For anyone who dreams of entering the healthcare field to help others but doesn’t want to be tied down to working in a single facility, becoming a travel nurse is an appealing option. As a travel nurse, you can spend your days working in different facilities in your immediate area, taking care of patients in their homes, or providing skilled nursing services as needed in different parts of the country—or even the world.
In a lot of ways, travel nursing is amazing. That doesn’t mean, though, that there aren’t any potential drawbacks. If you are considering a career in travel nursing, keep reading to learn a bit more about the pros and cons, and how to get started.
Let’s start with the good stuff. As a travel nurse, you will have the opportunity to live in various towns and cities throughout the nation. In some instances, you may even get to travel to exotic locations in other parts of the world. You’ll get to meet new people and immerse yourself in unfamiliar cultures.
When you work as a travel nurse, you quickly gain valuable work experience. You can gain knowledge that would likely take you years to learn in a single location in a matter of months. And if you don’t love your current nursing job, accepting a travel position can provide you with an easy way to escape.
As a travel nurse, you’ll be able to take more time off throughout the year as you choose. You have a higher degree of flexibility and control over your schedule than you do when working at a single facility. Because travel nurses work through staffing agencies, you will have the opportunity to try out potential employers before committing to a full-time position.
Travel nursing is always in high demand.
Travel nurses have a high level of control over where and when they work, so they often have the freedom to go where they want to go, when they want to go. You may even be able to find work in a specific city when you know there is an upcoming event that you would like to attend. Or you could accept an assignment near a friend or family member’s home if you would like to visit them for a few days (or longer).
Travel nurses are in high demand, too, so there are often attractive sign-on bonuses and other incentives that tend to make this career path look pretty appealing.
Travel Nursing Cons
The pros of working as a travel nurse are numerous, but there are also some drawbacks that you should be aware of when you are trying to decide whether it’s the right career for you. For starters, it doesn’t offer the same sort of stability as you would expect in other nursing positions. As a travel nurse, you are classified as a temporary employee, which makes it much easier for your employer to terminate your working relationship. Being classified as a temporary employee can also make it more challenging to collect unemployment benefits if you are terminated.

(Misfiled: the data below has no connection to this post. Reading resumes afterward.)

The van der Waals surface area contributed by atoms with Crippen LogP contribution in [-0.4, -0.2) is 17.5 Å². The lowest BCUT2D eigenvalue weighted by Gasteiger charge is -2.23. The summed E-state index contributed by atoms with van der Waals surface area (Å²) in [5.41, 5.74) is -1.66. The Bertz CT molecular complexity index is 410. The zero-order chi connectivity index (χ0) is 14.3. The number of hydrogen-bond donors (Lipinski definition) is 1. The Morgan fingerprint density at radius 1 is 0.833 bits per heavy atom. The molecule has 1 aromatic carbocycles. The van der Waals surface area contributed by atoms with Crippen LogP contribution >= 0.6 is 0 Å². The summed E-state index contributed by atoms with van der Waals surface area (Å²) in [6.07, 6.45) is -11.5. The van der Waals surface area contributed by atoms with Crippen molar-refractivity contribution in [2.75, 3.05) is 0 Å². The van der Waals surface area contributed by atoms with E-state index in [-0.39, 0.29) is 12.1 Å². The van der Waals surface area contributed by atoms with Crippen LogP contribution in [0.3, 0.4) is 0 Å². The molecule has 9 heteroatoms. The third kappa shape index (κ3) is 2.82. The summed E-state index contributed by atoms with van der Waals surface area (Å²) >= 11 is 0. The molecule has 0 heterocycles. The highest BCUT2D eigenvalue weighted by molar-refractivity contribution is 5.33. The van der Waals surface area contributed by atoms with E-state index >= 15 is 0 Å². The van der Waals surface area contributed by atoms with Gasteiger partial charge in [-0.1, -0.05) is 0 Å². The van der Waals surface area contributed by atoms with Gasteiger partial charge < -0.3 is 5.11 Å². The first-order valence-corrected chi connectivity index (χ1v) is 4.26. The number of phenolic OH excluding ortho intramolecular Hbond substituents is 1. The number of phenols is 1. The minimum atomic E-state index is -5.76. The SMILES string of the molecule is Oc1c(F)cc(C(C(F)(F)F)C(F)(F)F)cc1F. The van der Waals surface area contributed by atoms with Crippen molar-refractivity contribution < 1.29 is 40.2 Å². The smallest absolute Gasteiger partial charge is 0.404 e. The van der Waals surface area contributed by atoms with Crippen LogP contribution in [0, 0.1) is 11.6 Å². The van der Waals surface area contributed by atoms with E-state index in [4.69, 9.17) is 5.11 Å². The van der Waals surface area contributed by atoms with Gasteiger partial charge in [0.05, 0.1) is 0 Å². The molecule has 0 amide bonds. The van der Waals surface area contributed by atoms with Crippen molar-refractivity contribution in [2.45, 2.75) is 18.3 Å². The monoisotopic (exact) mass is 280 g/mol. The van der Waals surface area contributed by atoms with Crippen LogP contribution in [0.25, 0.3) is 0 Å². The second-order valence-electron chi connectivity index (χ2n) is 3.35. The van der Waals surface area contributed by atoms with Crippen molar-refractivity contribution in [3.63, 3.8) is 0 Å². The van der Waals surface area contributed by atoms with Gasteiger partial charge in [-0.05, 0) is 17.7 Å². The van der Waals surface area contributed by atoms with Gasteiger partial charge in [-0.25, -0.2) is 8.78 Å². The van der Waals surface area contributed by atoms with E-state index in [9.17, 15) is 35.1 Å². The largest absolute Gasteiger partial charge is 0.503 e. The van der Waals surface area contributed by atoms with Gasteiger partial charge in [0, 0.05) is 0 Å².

While you may have more flexibility in terms of taking time off, you shouldn’t expect that time to be paid. Paid time off is rare for travel nurses and, even when it is available, it’s usually tough to qualify for.
When you take on a new assignment, there will usually be onboarding requirements that can be quite time-consuming, and in many instances, they’re unpaid. Travel nurses also tend to move around a lot, which can make it challenging to build and maintain personal relationships.
Last, if you have what the IRS considers a “tax home,” many of the reimbursements and stipends you receive as a travel nurse are non-taxable. This may seem like a good thing because it means more money on your paycheck. However, it also means a lower gross income on paper. This could be problematic in the eyes of loan officers or when you reach retirement age.
You can meet nurses from all over the world as a travel nurse.
Getting Started as a Travel Nurse
For many people, the pros of being a travel nurse outweigh the cons. If it still sounds like a career that you would be interested in, you will need to have the appropriate qualifications to get started. Most travel nurses are RNs, so you will need to have completed nursing school and become one before you are qualified for the job. Some agencies also work with LPNs, but you will have a much easier time being placed if you are an RN.